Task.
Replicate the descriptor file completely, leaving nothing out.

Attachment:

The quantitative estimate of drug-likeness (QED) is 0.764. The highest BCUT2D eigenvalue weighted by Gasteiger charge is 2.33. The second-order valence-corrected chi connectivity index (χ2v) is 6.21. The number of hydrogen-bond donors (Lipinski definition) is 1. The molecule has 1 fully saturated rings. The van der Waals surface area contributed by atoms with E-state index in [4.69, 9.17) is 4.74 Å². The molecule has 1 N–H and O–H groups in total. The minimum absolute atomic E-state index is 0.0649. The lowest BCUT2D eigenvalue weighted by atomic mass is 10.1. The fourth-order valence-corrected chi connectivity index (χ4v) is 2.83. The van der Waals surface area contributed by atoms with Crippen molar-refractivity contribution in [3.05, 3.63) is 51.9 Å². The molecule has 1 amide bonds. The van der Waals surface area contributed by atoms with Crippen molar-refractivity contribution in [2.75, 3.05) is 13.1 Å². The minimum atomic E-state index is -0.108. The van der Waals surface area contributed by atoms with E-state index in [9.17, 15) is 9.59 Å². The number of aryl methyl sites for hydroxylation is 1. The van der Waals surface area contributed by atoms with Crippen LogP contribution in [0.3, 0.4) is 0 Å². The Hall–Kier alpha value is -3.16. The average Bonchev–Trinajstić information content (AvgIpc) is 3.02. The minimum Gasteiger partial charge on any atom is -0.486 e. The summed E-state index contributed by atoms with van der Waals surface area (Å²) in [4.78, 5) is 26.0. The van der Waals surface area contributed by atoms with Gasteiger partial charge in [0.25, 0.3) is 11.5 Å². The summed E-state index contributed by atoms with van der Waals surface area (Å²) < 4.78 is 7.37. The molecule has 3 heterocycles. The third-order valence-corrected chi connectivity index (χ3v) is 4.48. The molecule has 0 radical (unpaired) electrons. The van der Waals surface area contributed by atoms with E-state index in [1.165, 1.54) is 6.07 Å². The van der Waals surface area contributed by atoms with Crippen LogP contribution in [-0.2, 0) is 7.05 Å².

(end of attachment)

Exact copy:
The quantitative estimate of drug-likeness (QED) is 0.764. The highest BCUT2D eigenvalue weighted by Gasteiger charge is 2.33. The second-order valence-corrected chi connectivity index (χ2v) is 6.21. The number of hydrogen-bond donors (Lipinski definition) is 1. The molecule has 1 fully saturated rings. The van der Waals surface area contributed by atoms with E-state index in [4.69, 9.17) is 4.74 Å². The molecule has 1 N–H and O–H groups in total. The minimum absolute atomic E-state index is 0.0649. The lowest BCUT2D eigenvalue weighted by atomic mass is 10.1. The fourth-order valence-corrected chi connectivity index (χ4v) is 2.83. The van der Waals surface area contributed by atoms with Crippen molar-refractivity contribution in [3.05, 3.63) is 51.9 Å². The molecule has 1 amide bonds. The van der Waals surface area contributed by atoms with Crippen molar-refractivity contribution in [2.75, 3.05) is 13.1 Å². The minimum atomic E-state index is -0.108. The van der Waals surface area contributed by atoms with E-state index in [9.17, 15) is 9.59 Å². The number of aryl methyl sites for hydroxylation is 1. The van der Waals surface area contributed by atoms with Crippen LogP contribution in [0.3, 0.4) is 0 Å². The Hall–Kier alpha value is -3.16. The average Bonchev–Trinajstić information content (AvgIpc) is 3.02. The minimum Gasteiger partial charge on any atom is -0.486 e. The summed E-state index contributed by atoms with van der Waals surface area (Å²) in [4.78, 5) is 26.0. The van der Waals surface area contributed by atoms with Gasteiger partial charge in [0.25, 0.3) is 11.5 Å². The summed E-state index contributed by atoms with van der Waals surface area (Å²) < 4.78 is 7.37. The molecule has 3 heterocycles. The third-order valence-corrected chi connectivity index (χ3v) is 4.48. The molecule has 0 radical (unpaired) electrons. The van der Waals surface area contributed by atoms with E-state index in [1.165, 1.54) is 6.07 Å². The van der Waals surface area contributed by atoms with Crippen LogP contribution in [-0.2, 0) is 7.05 Å².